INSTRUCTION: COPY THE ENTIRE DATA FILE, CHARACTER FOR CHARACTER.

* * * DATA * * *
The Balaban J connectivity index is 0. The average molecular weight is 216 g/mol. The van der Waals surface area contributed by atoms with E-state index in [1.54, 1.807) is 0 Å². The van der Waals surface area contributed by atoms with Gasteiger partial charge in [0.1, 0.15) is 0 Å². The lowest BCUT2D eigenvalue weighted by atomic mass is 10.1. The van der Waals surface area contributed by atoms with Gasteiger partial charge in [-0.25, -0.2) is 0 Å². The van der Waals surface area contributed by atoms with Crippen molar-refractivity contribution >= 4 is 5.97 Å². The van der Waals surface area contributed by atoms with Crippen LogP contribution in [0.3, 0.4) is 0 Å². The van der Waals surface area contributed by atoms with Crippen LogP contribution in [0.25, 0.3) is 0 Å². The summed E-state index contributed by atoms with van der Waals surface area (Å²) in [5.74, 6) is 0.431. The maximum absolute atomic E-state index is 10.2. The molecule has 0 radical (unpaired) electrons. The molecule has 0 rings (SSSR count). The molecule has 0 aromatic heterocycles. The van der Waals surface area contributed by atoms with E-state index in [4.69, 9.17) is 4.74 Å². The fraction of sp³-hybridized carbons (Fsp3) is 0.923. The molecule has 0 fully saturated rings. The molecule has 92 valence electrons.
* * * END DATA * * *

The Balaban J connectivity index is 0. The average molecular weight is 216 g/mol. The van der Waals surface area contributed by atoms with E-state index in [1.54, 1.807) is 0 Å². The van der Waals surface area contributed by atoms with Gasteiger partial charge in [0.1, 0.15) is 0 Å². The lowest BCUT2D eigenvalue weighted by atomic mass is 10.1. The van der Waals surface area contributed by atoms with Gasteiger partial charge in [-0.25, -0.2) is 0 Å². The van der Waals surface area contributed by atoms with Crippen molar-refractivity contribution >= 4 is 5.97 Å². The van der Waals surface area contributed by atoms with Crippen LogP contribution in [0.3, 0.4) is 0 Å². The van der Waals surface area contributed by atoms with Crippen LogP contribution in [0.25, 0.3) is 0 Å². The summed E-state index contributed by atoms with van der Waals surface area (Å²) in [5.74, 6) is 0.431. The maximum absolute atomic E-state index is 10.2. The molecule has 0 radical (unpaired) electrons. The molecule has 0 rings (SSSR count). The molecule has 0 aromatic heterocycles. The van der Waals surface area contributed by atoms with E-state index in [4.69, 9.17) is 4.74 Å². The fraction of sp³-hybridized carbons (Fsp3) is 0.923. The molecule has 0 fully saturated rings. The molecule has 92 valence electrons.